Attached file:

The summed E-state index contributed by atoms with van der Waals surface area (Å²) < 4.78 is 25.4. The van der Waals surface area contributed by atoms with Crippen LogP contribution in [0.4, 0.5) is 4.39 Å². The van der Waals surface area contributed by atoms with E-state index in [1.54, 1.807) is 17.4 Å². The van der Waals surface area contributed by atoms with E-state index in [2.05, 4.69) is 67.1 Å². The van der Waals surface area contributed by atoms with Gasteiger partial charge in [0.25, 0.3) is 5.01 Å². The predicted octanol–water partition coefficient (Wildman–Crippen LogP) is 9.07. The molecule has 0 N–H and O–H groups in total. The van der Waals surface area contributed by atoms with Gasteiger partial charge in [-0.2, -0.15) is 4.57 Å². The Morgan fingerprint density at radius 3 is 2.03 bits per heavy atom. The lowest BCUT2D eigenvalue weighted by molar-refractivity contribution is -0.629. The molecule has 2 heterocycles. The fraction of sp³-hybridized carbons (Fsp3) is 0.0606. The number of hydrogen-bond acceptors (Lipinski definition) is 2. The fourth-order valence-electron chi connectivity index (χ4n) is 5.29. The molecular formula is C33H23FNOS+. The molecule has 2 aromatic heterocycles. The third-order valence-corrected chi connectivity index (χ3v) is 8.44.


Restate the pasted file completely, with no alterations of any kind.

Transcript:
The summed E-state index contributed by atoms with van der Waals surface area (Å²) < 4.78 is 25.4. The van der Waals surface area contributed by atoms with Crippen LogP contribution in [0.4, 0.5) is 4.39 Å². The van der Waals surface area contributed by atoms with E-state index in [1.54, 1.807) is 17.4 Å². The van der Waals surface area contributed by atoms with E-state index in [2.05, 4.69) is 67.1 Å². The van der Waals surface area contributed by atoms with Gasteiger partial charge in [0.25, 0.3) is 5.01 Å². The predicted octanol–water partition coefficient (Wildman–Crippen LogP) is 9.07. The molecule has 0 N–H and O–H groups in total. The van der Waals surface area contributed by atoms with Gasteiger partial charge in [-0.2, -0.15) is 4.57 Å². The Morgan fingerprint density at radius 3 is 2.03 bits per heavy atom. The lowest BCUT2D eigenvalue weighted by molar-refractivity contribution is -0.629. The molecule has 2 heterocycles. The fraction of sp³-hybridized carbons (Fsp3) is 0.0606. The number of hydrogen-bond acceptors (Lipinski definition) is 2. The fourth-order valence-electron chi connectivity index (χ4n) is 5.29. The molecular formula is C33H23FNOS+. The molecule has 2 aromatic heterocycles. The third-order valence-corrected chi connectivity index (χ3v) is 8.44.